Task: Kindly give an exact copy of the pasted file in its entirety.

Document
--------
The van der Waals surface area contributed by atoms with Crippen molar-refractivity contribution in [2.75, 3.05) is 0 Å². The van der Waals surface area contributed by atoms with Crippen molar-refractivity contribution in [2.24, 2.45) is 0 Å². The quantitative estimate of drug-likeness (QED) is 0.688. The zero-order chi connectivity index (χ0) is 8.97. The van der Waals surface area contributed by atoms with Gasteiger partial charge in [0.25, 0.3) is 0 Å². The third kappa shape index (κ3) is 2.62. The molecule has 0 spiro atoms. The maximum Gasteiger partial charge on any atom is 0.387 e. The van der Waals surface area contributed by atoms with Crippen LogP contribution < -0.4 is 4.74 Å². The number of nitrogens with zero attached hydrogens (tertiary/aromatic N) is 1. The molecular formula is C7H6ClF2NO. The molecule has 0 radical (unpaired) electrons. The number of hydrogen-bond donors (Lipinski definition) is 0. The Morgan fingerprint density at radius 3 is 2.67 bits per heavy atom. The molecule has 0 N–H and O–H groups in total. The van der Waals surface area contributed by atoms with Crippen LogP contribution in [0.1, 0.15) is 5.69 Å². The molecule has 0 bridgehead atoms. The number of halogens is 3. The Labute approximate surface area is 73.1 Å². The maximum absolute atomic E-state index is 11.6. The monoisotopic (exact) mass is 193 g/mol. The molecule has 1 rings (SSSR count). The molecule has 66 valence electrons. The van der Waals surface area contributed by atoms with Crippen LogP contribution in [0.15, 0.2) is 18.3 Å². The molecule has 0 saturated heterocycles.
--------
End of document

The van der Waals surface area contributed by atoms with Crippen molar-refractivity contribution in [2.75, 3.05) is 0 Å². The van der Waals surface area contributed by atoms with Crippen molar-refractivity contribution in [2.24, 2.45) is 0 Å². The quantitative estimate of drug-likeness (QED) is 0.688. The zero-order chi connectivity index (χ0) is 8.97. The van der Waals surface area contributed by atoms with Gasteiger partial charge in [0.25, 0.3) is 0 Å². The third kappa shape index (κ3) is 2.62. The molecule has 0 spiro atoms. The maximum Gasteiger partial charge on any atom is 0.387 e. The van der Waals surface area contributed by atoms with Crippen LogP contribution < -0.4 is 4.74 Å². The number of nitrogens with zero attached hydrogens (tertiary/aromatic N) is 1. The molecular formula is C7H6ClF2NO. The molecule has 0 radical (unpaired) electrons. The number of hydrogen-bond donors (Lipinski definition) is 0. The Morgan fingerprint density at radius 3 is 2.67 bits per heavy atom. The molecule has 0 N–H and O–H groups in total. The van der Waals surface area contributed by atoms with Crippen LogP contribution in [0.1, 0.15) is 5.69 Å². The molecule has 0 bridgehead atoms. The number of halogens is 3. The Labute approximate surface area is 73.1 Å². The maximum absolute atomic E-state index is 11.6. The monoisotopic (exact) mass is 193 g/mol. The molecule has 1 rings (SSSR count). The molecule has 66 valence electrons. The van der Waals surface area contributed by atoms with Crippen LogP contribution in [0.15, 0.2) is 18.3 Å². The molecule has 0 saturated heterocycles.